SAN DIEGO -- Attracting attention this weekend in San Diego is a rare Miguel Cabrera appearance. Though he has played 17 games in Petco Park (.246/.306/.308, one home run, three RBIs), it's not as if he comes around every summer.
Though San Diego fans were eager to see him, the Padres, of course, are viewing things from a different perspective.
"It's interesting, because those kind of thoughts really do go out the window when you're competing against somebody," outfielder Will Venable said. "Everything is stripped down to, 'We've got to get this guy out, we've got to catch the ball, we've got to make this pitch.'"
Having said that, Venable acknowledged that it was a completely different story when he happened to see the Tigers on television. Then, Venable said, you bet he stops what he's doing to lock in on Cabrera's plate appearances.
"I'm watching his approach, his at-bats, what it is he's doing," Venable said. "He's the best. He's fun to watch. For everybody, he's fun to watch, but especially for a baseball player who understands how hard it is to hit.
"You've got to stop and check him out."
Rivera-Cashner battery working for Padres
SAN DIEGO -- The more Andrew Cashner looks like an ace, the higher the stock soars for backup catcher Rene Rivera.
Rivera has been behind the plate for all three of Cashner's starts this season, including the Padres' season opener two Sundays ago against the Dodgers. He is not destined for the top job -- that belongs to Yasmani Grandal, especially as Grandal eases into being able to play back-to-back days following knee surgery last year.
But Rivera's place on the roster has perhaps never been more secure than it is now, given the way he is working with the Padres' budding ace. Though manager Bud Black will not formally say anything about Cashner having a personal catcher, it is difficult not to believe what the eyes see watching these two work together.
"Rene is a good catcher," Black said Saturday afternoon. "He catches everybody well. He's a good defensive catcher. That's not exclusive to Cash.
"But specifically to those two, it's been proven that there's been a great deal of success with those two statistically. That's hard to ignore."
Rivera, 30, is a six-year veteran who has bounced around since 2001, from the Mariners' organization to that of the Dodgers, Mets, Yankees and Twins before arriving in San Diego last year. He has big league time in Seattle, Minnesota and San Diego, but it would be hard to argue that he has previously clicked the way he is right now with Cashner, who calls Rivera's game-calling ability "incredible."
Among other qualities, Black and Cashner on Saturday each raved about Rivera's ability to "stick" pitches. Others refer to that as "framing." Time after time during his one-hit shutout Friday night against the Tigers, Cashner hit the outside corner for called strikes. Rivera's glove was waiting -- and still -- each time.
"He's got good hands," Black said. "There's a skill-set involved with that."
Black said Rivera's "ability to stick a fastball, slider, especially with pitches with movement … with Rene, we've seen this developing the last two years. I think he's really taken it to heart."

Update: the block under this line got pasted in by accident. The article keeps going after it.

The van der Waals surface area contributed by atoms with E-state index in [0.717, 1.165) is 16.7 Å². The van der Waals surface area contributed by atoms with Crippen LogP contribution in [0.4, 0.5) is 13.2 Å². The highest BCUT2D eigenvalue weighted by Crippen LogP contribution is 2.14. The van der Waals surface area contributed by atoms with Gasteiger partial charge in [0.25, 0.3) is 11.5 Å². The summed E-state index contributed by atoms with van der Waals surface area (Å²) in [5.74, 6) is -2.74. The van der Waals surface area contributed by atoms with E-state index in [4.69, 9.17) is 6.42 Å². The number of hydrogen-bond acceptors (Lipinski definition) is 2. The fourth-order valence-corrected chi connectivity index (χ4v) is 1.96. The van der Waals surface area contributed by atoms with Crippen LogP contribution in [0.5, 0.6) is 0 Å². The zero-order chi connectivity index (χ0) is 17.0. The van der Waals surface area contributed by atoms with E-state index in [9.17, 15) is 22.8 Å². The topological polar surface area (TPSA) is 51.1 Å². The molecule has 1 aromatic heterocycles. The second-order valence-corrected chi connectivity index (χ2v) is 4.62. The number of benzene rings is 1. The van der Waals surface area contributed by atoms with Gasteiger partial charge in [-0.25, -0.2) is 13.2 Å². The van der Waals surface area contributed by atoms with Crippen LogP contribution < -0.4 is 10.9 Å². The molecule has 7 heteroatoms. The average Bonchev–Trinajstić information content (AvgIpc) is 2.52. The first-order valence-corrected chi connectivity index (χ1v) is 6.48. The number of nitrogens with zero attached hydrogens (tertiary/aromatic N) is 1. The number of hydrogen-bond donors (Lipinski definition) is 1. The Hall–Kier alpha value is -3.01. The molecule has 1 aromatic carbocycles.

A year ago, the Padres pitched to a 3.00 ERA in games when Rivera was behind the plate, and since the start of the 2013 season, Cashner's ERA with Rivera as catcher is 1.43.
The Padres are making no promises, but it is increasingly difficult to imagine Rivera not being behind the plate for Cashner's starts.
"It's a long season, but I like what I've seen," Black said Saturday afternoon. "They seem to be in sync as far as pitch selection."
Most other things, too.
With shutout, Cashner gives energy, reliability
SAN DIEGO -- Most folks around Petco Park were still raving about Andrew Cashner's one-hit, 11-strikeout shutout in a 6-0 win over Detroit on Friday night, and that's certainly no surprise.
Cashner became the first pitcher in the Majors to throw a shutout this season, and going back to last September in Pittsburgh, the big right-hander has fired one-hitters in two of his past five starts.
"He made a lot of big pitches even when it was 2-0," San Diego closer Huston Street said. "He didn't have a six-run lead the whole game, which adds to the significance of it."
Opening a 10-game homestand, and knowing the Tigers were starting Justin Verlander on Saturday and Max Scherzer on Sunday, the Padres knew they needed a big game from Cashner, and he answered the bell.
Not only that, Cashner, at 235 pounds, went first-to-third on Everth Cabrera's seventh-inning single to right and then scored on Chris Denorfia's 6-2 fielder's choice, sliding home ahead of the throw.
"He wants to help the team win any way he can," Street said. "Bunting, sliding home for a big run … he's hustling. He's a baseball player.
"When he takes the mound, it gives us energy."
• On the first night of his injury rehabilitation assignment, outfielder Cameron Maybin went 1-for-2 with an RBI double and scored a run for Double-A El Paso against top Arizona prospect Archie Bradley. Maybin, 27, landed on the disabled list last month with a ruptured left biceps tendon.
• Veteran Jeff Francoeur, recently signed by the Padres, is in El Paso, too.
"Setting a great example" for the younger players, manager Bud Black said. "He plays with energy. He still has some bat speed. And he has a great arm; he's already gotten a couple of assists."
Scott Miller is a contributor to MLB.com. This story was not subject to the approval of Major League Baseball or its clubs.